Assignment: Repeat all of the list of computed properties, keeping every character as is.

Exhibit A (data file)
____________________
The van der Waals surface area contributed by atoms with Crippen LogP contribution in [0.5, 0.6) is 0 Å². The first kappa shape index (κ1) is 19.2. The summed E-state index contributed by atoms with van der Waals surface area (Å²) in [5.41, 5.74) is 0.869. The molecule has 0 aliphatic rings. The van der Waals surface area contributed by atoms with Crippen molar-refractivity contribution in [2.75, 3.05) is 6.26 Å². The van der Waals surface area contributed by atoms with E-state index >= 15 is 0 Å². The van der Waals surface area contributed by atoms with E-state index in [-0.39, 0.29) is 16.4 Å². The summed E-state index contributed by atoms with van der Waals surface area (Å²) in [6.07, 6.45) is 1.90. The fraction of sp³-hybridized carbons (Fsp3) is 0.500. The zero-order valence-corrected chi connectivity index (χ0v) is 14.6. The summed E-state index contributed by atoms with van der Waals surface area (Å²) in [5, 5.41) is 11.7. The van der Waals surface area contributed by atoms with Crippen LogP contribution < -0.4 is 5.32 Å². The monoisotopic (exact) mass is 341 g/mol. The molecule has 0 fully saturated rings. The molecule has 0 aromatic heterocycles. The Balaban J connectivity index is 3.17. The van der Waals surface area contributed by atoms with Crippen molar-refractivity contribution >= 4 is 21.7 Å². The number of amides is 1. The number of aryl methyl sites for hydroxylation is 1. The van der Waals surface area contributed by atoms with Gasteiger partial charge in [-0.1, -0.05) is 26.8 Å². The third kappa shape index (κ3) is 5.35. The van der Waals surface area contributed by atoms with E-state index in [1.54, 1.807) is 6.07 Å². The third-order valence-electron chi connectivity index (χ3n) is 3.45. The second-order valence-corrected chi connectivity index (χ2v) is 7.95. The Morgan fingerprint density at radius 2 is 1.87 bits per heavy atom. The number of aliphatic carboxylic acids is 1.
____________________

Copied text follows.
The van der Waals surface area contributed by atoms with Crippen LogP contribution in [0.5, 0.6) is 0 Å². The first kappa shape index (κ1) is 19.2. The summed E-state index contributed by atoms with van der Waals surface area (Å²) in [5.41, 5.74) is 0.869. The molecule has 0 aliphatic rings. The van der Waals surface area contributed by atoms with Crippen molar-refractivity contribution in [2.75, 3.05) is 6.26 Å². The van der Waals surface area contributed by atoms with E-state index >= 15 is 0 Å². The van der Waals surface area contributed by atoms with E-state index in [-0.39, 0.29) is 16.4 Å². The summed E-state index contributed by atoms with van der Waals surface area (Å²) in [6.07, 6.45) is 1.90. The fraction of sp³-hybridized carbons (Fsp3) is 0.500. The zero-order valence-corrected chi connectivity index (χ0v) is 14.6. The summed E-state index contributed by atoms with van der Waals surface area (Å²) in [5, 5.41) is 11.7. The van der Waals surface area contributed by atoms with Crippen LogP contribution < -0.4 is 5.32 Å². The monoisotopic (exact) mass is 341 g/mol. The molecule has 0 fully saturated rings. The molecule has 0 aromatic heterocycles. The Balaban J connectivity index is 3.17. The van der Waals surface area contributed by atoms with Crippen molar-refractivity contribution >= 4 is 21.7 Å². The number of amides is 1. The number of aryl methyl sites for hydroxylation is 1. The van der Waals surface area contributed by atoms with Gasteiger partial charge in [-0.1, -0.05) is 26.8 Å². The third kappa shape index (κ3) is 5.35. The van der Waals surface area contributed by atoms with E-state index in [1.54, 1.807) is 6.07 Å². The third-order valence-electron chi connectivity index (χ3n) is 3.45. The second-order valence-corrected chi connectivity index (χ2v) is 7.95. The Morgan fingerprint density at radius 2 is 1.87 bits per heavy atom. The number of aliphatic carboxylic acids is 1.